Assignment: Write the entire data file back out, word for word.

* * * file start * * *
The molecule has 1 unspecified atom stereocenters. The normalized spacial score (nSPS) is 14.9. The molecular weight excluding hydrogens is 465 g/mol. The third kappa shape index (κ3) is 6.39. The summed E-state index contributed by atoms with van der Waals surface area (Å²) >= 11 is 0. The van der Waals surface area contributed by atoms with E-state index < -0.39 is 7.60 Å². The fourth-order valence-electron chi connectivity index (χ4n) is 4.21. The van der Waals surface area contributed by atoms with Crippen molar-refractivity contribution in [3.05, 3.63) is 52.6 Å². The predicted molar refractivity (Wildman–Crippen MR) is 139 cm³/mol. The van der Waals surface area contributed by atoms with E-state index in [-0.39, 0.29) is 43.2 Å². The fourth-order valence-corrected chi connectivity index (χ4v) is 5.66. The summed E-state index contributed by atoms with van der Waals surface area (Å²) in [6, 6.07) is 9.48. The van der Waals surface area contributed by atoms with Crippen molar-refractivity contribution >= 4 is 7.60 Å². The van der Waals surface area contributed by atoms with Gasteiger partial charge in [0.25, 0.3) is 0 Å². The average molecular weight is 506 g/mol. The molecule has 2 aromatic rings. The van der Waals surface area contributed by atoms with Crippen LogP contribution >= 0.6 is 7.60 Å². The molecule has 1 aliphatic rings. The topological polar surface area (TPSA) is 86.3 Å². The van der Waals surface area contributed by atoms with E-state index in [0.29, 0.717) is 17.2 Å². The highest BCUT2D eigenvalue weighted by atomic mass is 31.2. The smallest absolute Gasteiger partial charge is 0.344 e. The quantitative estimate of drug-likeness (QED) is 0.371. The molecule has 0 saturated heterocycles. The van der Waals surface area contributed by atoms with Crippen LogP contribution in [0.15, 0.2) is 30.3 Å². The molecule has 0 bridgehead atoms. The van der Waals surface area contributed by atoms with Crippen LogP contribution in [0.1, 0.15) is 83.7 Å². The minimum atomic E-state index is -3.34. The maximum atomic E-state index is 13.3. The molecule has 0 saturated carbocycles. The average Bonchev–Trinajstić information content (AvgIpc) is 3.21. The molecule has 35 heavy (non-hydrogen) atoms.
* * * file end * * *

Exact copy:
The molecule has 1 unspecified atom stereocenters. The normalized spacial score (nSPS) is 14.9. The molecular weight excluding hydrogens is 465 g/mol. The third kappa shape index (κ3) is 6.39. The summed E-state index contributed by atoms with van der Waals surface area (Å²) >= 11 is 0. The van der Waals surface area contributed by atoms with E-state index < -0.39 is 7.60 Å². The fourth-order valence-electron chi connectivity index (χ4n) is 4.21. The van der Waals surface area contributed by atoms with Crippen molar-refractivity contribution in [3.05, 3.63) is 52.6 Å². The predicted molar refractivity (Wildman–Crippen MR) is 139 cm³/mol. The van der Waals surface area contributed by atoms with E-state index in [-0.39, 0.29) is 43.2 Å². The fourth-order valence-corrected chi connectivity index (χ4v) is 5.66. The summed E-state index contributed by atoms with van der Waals surface area (Å²) in [6, 6.07) is 9.48. The van der Waals surface area contributed by atoms with Crippen molar-refractivity contribution >= 4 is 7.60 Å². The van der Waals surface area contributed by atoms with Gasteiger partial charge in [0.25, 0.3) is 0 Å². The average molecular weight is 506 g/mol. The molecule has 2 aromatic rings. The van der Waals surface area contributed by atoms with Crippen LogP contribution >= 0.6 is 7.60 Å². The molecule has 1 aliphatic rings. The topological polar surface area (TPSA) is 86.3 Å². The van der Waals surface area contributed by atoms with E-state index in [0.29, 0.717) is 17.2 Å². The highest BCUT2D eigenvalue weighted by atomic mass is 31.2. The smallest absolute Gasteiger partial charge is 0.344 e. The quantitative estimate of drug-likeness (QED) is 0.371. The molecule has 0 saturated heterocycles. The van der Waals surface area contributed by atoms with Crippen LogP contribution in [0.15, 0.2) is 30.3 Å². The molecule has 0 bridgehead atoms. The van der Waals surface area contributed by atoms with Crippen LogP contribution in [0.1, 0.15) is 83.7 Å². The minimum atomic E-state index is -3.34. The maximum atomic E-state index is 13.3. The molecule has 0 saturated carbocycles. The average Bonchev–Trinajstić information content (AvgIpc) is 3.21. The molecule has 35 heavy (non-hydrogen) atoms.